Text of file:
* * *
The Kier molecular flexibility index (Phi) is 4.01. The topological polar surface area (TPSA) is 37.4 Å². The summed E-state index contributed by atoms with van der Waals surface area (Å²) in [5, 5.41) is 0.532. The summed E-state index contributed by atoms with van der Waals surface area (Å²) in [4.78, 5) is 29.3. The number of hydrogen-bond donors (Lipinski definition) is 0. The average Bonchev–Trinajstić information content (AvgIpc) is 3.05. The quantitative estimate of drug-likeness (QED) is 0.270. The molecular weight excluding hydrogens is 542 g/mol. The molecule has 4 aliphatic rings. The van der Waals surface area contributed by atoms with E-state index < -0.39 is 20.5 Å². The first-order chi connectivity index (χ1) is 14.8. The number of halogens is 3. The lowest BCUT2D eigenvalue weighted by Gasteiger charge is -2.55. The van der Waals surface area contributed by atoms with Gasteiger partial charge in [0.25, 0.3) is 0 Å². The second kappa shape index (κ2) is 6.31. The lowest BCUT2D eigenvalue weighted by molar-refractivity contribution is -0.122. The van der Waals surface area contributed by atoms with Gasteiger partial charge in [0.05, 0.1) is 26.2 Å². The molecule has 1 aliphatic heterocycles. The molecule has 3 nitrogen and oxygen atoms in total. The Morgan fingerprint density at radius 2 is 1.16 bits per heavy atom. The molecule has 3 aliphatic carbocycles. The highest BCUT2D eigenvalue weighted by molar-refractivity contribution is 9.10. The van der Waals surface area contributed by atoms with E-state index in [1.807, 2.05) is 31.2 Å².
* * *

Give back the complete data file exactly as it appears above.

The Kier molecular flexibility index (Phi) is 4.01. The topological polar surface area (TPSA) is 37.4 Å². The summed E-state index contributed by atoms with van der Waals surface area (Å²) in [5, 5.41) is 0.532. The summed E-state index contributed by atoms with van der Waals surface area (Å²) in [4.78, 5) is 29.3. The number of hydrogen-bond donors (Lipinski definition) is 0. The average Bonchev–Trinajstić information content (AvgIpc) is 3.05. The quantitative estimate of drug-likeness (QED) is 0.270. The molecular weight excluding hydrogens is 542 g/mol. The molecule has 4 aliphatic rings. The van der Waals surface area contributed by atoms with E-state index < -0.39 is 20.5 Å². The first-order chi connectivity index (χ1) is 14.8. The number of halogens is 3. The lowest BCUT2D eigenvalue weighted by Gasteiger charge is -2.55. The van der Waals surface area contributed by atoms with Gasteiger partial charge in [0.25, 0.3) is 0 Å². The second kappa shape index (κ2) is 6.31. The lowest BCUT2D eigenvalue weighted by molar-refractivity contribution is -0.122. The van der Waals surface area contributed by atoms with Gasteiger partial charge in [0.05, 0.1) is 26.2 Å². The molecule has 1 aliphatic heterocycles. The molecule has 3 nitrogen and oxygen atoms in total. The Morgan fingerprint density at radius 2 is 1.16 bits per heavy atom. The molecule has 3 aliphatic carbocycles. The highest BCUT2D eigenvalue weighted by molar-refractivity contribution is 9.10. The van der Waals surface area contributed by atoms with E-state index in [1.807, 2.05) is 31.2 Å².